Employee absence, especially unplanned absences, impact companies in several ways – especially when it comes to productivity. The most apparent reason for this is the reduced output that results from having fewer employees. This has the potential to be a significant bottleneck if a company has a compact workforce and/or it’s a busy period for them.

On the other side of the coin, however, are the remaining employees who have to pick up the slack. Short-term, if they feel pressured or rushed, this may cause the quality of their work to dip. Longer term, if it happens frequently, it could cause them to burnout. Worse, they could start to resent both their absent colleagues and the company, negatively influencing company culture. 

To avoid such scenarios within your company, it’s important to measure employee absence; this post explores a few ways to do just that. 

Why measure employee absence?

It’s crucial to measure employee absence to maintain your company’s productivity and protect its culture. 

Firstly, measuring staff absence can tell you more about each of your employee’s performance and attitude. Let’s face it, every company makes hiring mistakes. Employees often aren’t who they presented themselves to be during the recruitment process or aren’t as well suited to the job as either party would have hoped. 

Similarly, for a variety of reasons, an employee’s attitude and motivation can change, affecting their performance. Put another way, somewhere along the line, a breach of the psychological contract occurred between you and the employee. 

Secondly, measuring employee absence helps you to identify unseen trends and solve problems you weren’t previously aware of.  Consequently, you can be proactive regarding unplanned absences instead of reactive. The adage “what you don’t know won’t hurt you doesn’t apply to business, especially when it comes to your most important asset – your people. The more you know, the better you can support your workforce.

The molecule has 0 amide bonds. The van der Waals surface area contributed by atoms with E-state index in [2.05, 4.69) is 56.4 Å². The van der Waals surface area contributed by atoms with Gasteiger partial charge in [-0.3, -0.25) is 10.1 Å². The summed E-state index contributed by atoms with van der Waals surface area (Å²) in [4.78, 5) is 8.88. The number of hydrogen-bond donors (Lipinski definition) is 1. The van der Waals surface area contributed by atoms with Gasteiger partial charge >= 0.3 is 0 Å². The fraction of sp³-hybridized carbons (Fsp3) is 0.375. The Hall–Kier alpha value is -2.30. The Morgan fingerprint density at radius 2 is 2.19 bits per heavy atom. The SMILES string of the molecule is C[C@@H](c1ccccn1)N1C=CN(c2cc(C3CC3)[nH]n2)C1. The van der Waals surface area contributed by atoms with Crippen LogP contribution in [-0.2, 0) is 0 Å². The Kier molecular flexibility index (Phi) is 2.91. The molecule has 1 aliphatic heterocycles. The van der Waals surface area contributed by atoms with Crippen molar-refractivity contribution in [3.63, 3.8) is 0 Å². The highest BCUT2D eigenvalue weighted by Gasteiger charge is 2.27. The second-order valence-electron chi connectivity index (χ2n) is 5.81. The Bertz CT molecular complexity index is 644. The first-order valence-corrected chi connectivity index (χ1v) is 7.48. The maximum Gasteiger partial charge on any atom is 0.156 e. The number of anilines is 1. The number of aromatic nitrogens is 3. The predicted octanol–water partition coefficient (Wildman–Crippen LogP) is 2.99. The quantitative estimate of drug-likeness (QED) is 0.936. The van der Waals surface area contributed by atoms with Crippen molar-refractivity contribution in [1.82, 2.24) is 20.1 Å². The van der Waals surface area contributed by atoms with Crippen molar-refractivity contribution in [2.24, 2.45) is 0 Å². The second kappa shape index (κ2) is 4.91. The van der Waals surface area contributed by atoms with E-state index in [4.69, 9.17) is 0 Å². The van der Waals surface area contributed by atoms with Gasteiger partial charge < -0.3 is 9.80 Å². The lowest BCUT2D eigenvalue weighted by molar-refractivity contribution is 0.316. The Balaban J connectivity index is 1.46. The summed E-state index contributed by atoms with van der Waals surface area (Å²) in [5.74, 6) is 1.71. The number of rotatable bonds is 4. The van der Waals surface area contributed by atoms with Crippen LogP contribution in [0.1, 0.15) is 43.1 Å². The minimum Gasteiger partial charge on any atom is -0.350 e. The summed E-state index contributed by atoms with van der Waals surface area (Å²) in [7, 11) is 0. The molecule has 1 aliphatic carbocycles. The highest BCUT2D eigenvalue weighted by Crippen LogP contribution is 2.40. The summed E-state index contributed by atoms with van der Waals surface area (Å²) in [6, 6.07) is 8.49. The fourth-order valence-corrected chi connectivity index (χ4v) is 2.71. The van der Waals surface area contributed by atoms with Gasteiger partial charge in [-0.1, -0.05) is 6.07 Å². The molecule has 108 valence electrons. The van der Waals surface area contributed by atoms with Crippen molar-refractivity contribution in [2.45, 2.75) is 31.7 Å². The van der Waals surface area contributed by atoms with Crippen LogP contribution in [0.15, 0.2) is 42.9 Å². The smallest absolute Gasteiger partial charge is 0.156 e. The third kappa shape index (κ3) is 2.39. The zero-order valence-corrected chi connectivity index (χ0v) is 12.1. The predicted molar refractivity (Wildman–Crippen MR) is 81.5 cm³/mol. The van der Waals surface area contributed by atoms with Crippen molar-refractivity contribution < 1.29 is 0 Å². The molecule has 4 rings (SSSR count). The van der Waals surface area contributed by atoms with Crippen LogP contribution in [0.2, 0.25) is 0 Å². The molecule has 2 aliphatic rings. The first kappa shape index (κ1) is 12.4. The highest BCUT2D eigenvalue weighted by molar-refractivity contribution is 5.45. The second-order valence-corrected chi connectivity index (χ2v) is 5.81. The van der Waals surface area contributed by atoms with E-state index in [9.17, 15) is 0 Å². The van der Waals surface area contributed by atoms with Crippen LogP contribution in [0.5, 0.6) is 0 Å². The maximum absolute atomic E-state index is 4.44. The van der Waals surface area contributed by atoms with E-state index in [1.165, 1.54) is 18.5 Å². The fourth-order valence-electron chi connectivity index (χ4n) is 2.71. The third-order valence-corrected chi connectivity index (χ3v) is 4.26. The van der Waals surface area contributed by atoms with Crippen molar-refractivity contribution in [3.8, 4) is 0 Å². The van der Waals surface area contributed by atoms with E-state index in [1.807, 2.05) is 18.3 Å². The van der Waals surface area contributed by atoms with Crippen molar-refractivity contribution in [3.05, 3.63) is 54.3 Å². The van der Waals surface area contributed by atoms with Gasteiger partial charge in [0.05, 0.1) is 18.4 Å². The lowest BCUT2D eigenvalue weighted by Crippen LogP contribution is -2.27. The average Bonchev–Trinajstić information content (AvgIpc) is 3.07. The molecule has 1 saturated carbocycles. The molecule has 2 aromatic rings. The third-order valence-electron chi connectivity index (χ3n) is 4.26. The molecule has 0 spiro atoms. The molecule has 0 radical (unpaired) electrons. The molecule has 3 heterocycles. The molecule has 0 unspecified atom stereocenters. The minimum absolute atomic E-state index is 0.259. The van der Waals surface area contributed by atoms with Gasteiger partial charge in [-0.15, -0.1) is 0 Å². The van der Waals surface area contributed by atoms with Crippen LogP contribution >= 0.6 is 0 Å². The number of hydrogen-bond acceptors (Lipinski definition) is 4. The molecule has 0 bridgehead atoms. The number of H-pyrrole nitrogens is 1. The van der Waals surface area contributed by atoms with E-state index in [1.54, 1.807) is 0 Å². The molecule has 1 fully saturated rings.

How to measure employee absence?

Here are three common methods for measuring employee absence. 

Lost time rate

Lost time rate is a measure of absence as a percentage of the total working time available.

For example, let’s say an employee can work a possible maximum of 150 hours in a month (7.5 hours a day x 5 days x 4 weeks (37.5 x 4). Then, the employee is absent for three days in a month, amounting to 22.5 hours lost.

The lost time rate is calculated as follows:

  • (22.5 (hours lost) ÷ 150 (total possible hours) x 100) = 15%

After using any of these methods to measure employee absence, you could then calculate the average rate for all employees to get a company average rate of absence.

Frequency rate

The frequency rate measures the average rate of absence for the company as a whole for a given period, expressed as a percentage. It’s calculated by simply dividing the number of absences by the number of employees. 

The main benefit of the frequency rate is that it’s easy to calculate. Its main drawback, however, is that it doesn’t account for the length of absences or which employees are most frequently absent.  

For example, you have 32 employees and had 7 absences over a given timespan: 

  • (7 (absences) ÷ 32 (employees) x 100) = 21.8%

Bradford Factor

Finally, there’s the Bradford Factor method, which doesn’t measure absence but rather attempts to measure the impact of an employee’s unplanned absences on a business. In this way, it can be useful in identifying potential problems with particular employees. 

An employee’s Bradford Factor score (B) is calculated as follows:  S2 x D = B, where:

  • S = the number of the employee’s total separate absences in a year
  • D = total number of days off

For example:

  • 5 one-day absences: 5 x 5 x 5 = 125
  • Conversely, 1 seven-day absence: 1 x 1 x 7 = 7

However, as detailed in our previous post on Bradford Factor Triggers, this method has its flaws. The most glaring of which is that a single absence, whether a day or a week, counts as 1. This means that you could unfairly penalise an employee who’s chronically ill or, similarly, someone who was sick but returned to work too quickly, and then required more time off.

Also, it doesn’t account for when these absences are: the 7-day absence in the above example could have been at a busy time – while some of the single-day absences could have occurred in quiet periods. 

ScheduleLeave’s powerful and easy-to-use reporting tools make it simple to measure employee absence and identify important trends that would otherwise slip by unnoticed. Sign up for your free trial to discover how it much it can help your company.